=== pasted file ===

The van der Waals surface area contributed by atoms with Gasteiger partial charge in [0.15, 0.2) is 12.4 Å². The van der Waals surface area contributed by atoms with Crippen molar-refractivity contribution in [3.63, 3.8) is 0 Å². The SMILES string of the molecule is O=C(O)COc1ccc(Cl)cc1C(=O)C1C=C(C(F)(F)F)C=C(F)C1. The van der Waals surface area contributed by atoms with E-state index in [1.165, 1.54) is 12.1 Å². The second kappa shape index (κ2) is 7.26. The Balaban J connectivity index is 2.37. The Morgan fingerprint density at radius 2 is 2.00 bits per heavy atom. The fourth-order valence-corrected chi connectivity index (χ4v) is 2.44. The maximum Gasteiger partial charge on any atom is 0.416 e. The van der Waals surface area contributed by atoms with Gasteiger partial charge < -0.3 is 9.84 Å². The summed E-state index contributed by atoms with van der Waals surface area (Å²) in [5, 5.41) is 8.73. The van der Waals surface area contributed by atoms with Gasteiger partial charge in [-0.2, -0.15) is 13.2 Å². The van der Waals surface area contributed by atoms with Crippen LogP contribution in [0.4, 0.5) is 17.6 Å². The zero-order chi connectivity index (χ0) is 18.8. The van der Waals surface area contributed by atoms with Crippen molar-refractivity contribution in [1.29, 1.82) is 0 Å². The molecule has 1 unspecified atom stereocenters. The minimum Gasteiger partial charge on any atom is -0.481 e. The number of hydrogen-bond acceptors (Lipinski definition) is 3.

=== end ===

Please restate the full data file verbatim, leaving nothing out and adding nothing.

The van der Waals surface area contributed by atoms with Gasteiger partial charge in [0.15, 0.2) is 12.4 Å². The van der Waals surface area contributed by atoms with Crippen molar-refractivity contribution in [3.63, 3.8) is 0 Å². The SMILES string of the molecule is O=C(O)COc1ccc(Cl)cc1C(=O)C1C=C(C(F)(F)F)C=C(F)C1. The van der Waals surface area contributed by atoms with E-state index in [1.165, 1.54) is 12.1 Å². The second kappa shape index (κ2) is 7.26. The Balaban J connectivity index is 2.37. The Morgan fingerprint density at radius 2 is 2.00 bits per heavy atom. The fourth-order valence-corrected chi connectivity index (χ4v) is 2.44. The maximum Gasteiger partial charge on any atom is 0.416 e. The van der Waals surface area contributed by atoms with Gasteiger partial charge < -0.3 is 9.84 Å². The summed E-state index contributed by atoms with van der Waals surface area (Å²) in [5, 5.41) is 8.73. The van der Waals surface area contributed by atoms with Gasteiger partial charge in [-0.2, -0.15) is 13.2 Å². The van der Waals surface area contributed by atoms with Crippen LogP contribution in [0.4, 0.5) is 17.6 Å². The zero-order chi connectivity index (χ0) is 18.8. The van der Waals surface area contributed by atoms with Crippen molar-refractivity contribution in [1.29, 1.82) is 0 Å². The molecule has 1 unspecified atom stereocenters. The minimum Gasteiger partial charge on any atom is -0.481 e. The number of hydrogen-bond acceptors (Lipinski definition) is 3.